Two suspects have been taken into custody after a bomb attack on a bus carrying players from the prestigious German football team Borussia Dortmund. A note was left at the scene linking the attack to German involvement in Syria and prosecutors confirmed the pair arrested were “from the Islamist spectrum”. Dortmund’s players had been heading to a champions league clash against French league team Monaco, which was delayed by 24 hours as a result. They lost the eventual fixture 3-2. — New York Times


The world’s reefs are dying. Here’s how to save them (The Economist): “The bounty that reefs provide accrues to those living near them, and in the short term. Without strong property rights, the result is an unfolding tragedy of the commons, in which fishermen and tour operators destroy the resources they rely on.”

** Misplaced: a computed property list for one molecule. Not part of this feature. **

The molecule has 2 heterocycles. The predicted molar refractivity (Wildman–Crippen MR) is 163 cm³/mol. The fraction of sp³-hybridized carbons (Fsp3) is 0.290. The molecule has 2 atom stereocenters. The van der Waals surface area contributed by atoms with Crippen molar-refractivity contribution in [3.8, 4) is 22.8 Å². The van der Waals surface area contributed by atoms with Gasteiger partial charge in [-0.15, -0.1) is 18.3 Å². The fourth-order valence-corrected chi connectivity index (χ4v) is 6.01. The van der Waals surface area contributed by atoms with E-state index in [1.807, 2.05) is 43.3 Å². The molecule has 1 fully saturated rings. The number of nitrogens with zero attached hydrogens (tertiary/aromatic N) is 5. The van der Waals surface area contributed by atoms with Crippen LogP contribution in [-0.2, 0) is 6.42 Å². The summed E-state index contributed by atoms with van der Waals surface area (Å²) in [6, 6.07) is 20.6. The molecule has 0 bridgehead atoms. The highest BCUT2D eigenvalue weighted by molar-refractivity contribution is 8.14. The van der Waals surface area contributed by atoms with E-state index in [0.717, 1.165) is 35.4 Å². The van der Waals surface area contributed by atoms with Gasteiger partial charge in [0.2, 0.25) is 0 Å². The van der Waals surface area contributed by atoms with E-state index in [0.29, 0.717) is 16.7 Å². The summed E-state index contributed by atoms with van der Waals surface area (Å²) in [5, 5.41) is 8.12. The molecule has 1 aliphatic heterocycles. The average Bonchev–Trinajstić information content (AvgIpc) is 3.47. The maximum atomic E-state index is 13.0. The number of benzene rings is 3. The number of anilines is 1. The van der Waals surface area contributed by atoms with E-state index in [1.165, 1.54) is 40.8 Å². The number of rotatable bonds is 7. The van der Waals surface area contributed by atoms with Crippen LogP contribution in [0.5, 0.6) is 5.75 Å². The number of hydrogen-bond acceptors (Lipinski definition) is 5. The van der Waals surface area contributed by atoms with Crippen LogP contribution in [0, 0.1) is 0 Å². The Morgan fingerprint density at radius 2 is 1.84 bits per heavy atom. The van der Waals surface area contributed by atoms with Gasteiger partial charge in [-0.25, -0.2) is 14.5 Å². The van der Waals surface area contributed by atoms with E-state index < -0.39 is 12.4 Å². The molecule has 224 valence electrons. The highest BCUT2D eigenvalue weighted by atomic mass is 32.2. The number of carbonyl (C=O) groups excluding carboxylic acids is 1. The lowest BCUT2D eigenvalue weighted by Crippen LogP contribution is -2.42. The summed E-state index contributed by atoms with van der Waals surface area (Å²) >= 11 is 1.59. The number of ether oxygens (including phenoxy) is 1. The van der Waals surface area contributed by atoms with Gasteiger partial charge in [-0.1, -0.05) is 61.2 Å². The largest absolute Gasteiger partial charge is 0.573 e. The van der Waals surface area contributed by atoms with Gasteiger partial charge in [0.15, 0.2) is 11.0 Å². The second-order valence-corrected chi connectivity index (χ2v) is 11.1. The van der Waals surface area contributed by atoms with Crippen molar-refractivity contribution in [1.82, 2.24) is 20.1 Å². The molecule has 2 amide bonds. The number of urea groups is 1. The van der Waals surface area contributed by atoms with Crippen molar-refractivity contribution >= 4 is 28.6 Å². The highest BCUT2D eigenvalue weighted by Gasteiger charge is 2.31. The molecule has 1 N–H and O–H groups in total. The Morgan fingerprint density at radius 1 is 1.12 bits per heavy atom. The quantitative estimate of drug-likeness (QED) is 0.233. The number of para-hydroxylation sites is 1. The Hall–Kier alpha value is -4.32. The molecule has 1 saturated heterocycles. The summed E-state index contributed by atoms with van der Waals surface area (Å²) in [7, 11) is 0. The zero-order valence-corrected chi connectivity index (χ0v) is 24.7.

Why Assad used chemical weapons (Reuters): “Why would Syrian President Bashar al-Assad, whose regime has consolidated control over Syria’s largest cities in the past year and put the rebels on the defensive, risk a new international backlash by using chemical weapons? If he’s winning, why would Assad take such a risk?”
This Easter, it’s the Catholic Church that needs redemption (Guardian Australia): There would have been a time in which I would have attended church every day of this week. Holy Week marks the key message of the Catholic Christian faith: that Jesus suffered, died, was buried and on the third day he rose again, breaking the bonds of death and redeeming humanity … This Holy Week I won’t be at church.”